Retrofit Law Has Nearly 100% Compliance Rate, So Far

Noah Arroyo, San Francisco Public Press — Feb 13 2015 - 4:05pm

Two years into operation, the city’s seismic retrofit program is finding some success: Almost all of the targeted buildings’ owners have had them inspected. Only 18 scofflaws remain. But even for most of the compliant owners the hard part is yet to come: They will need to retrofit their “soft-story,” wood-frame buildings.

As Courts Flip-Flopped on School Integration, Diversity Has Remained Elusive

Sanne Bergh and Paul Lorgerie, San Francisco Public Press — Feb 5 2015 - 5:26pm

By 2005, when a federal judge lifted the most recent desegregation orders, San Francisco Unified School District had been trying for more than three decades to make its schools more racially and socioeconomically diverse, starting in 1971 with forced busing. San Francisco schools no longer exhibit the level of racial isolation they once did, but they are now resegregating, as are many others across the country. In 2013–2014, in more than one-quarter of city schools, 60 percent of the students were of one race. That is a far cry from 1966, when more than one-third of the schools had student populations with 80 percent or more belonging to a single racial group. (In 2014, just three schools were segregated to that degree.)

As Parents Get More Choice, S.F. Schools Resegregate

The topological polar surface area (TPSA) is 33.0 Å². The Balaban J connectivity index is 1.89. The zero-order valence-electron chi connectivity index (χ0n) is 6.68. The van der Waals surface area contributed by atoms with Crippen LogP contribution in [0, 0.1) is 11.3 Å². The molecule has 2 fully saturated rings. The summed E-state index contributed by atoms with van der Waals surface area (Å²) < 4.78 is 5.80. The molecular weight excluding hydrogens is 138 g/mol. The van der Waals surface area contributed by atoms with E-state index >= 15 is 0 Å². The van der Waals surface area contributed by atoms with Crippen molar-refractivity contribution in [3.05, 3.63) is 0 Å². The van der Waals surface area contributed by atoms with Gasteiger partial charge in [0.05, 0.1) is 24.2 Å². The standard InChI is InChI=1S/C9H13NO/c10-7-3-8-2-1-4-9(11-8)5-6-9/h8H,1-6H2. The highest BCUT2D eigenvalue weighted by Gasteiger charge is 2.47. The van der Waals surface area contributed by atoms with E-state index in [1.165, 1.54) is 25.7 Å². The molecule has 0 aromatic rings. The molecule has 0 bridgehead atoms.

Jeremy Adam Smith, San Francisco Public Press — Feb 2 2015 - 9:40am

Each January, parents across San Francisco rank their preferences for public schools. By June, most get their children into their first choices, and almost three-quarters get one of their choices. A majority of families may be satisfied with the outcome, but the student assignment system is failing to meet its No. 1 goal, which the San Francisco Unified School District has struggled to achieve since the 1960s: classroom diversity. Since 2010, the year before the current policy went into effect, the number of San Francisco’s 115 public schools dominated by one race has climbed significantly.

San Francisco Schools’ Changing Demographics

Paul Lorgerie and Jeremy Adam Smith, San Francisco Public Press — Feb 2 2015 - 9:39am

Over five decades, San Francisco saw a demographic transformation in its public school system. In 1969, white and black students together were the majority, as in most of the rest of the United States. Since then, San Francisco public school enrollment has fallen by 39 percent, and almost all the missing faces are white or black. But the two groups have not disappeared in the same way.

Isolated Schools Clustered by Test Scores, Family Income

Jeffrey Thorsby, Emily Dugdale and Paul Lorgerie, San Francisco Public Press — Feb 2 2015 - 9:39am

If one looks at the San Francisco Unified School District as a whole, a clear pattern emerges: Schools with the highest level of achievement tend to have the lowest levels of family poverty. And schools that are identified as “racially isolated” are visibly clustered by both income and achievement. This plot shows the base Academic Performance Index for each school in the district for which data are available, as well as the percentage of students poor enough to qualify for free and reduced-price lunches, which are used as a proxy for measuring poverty.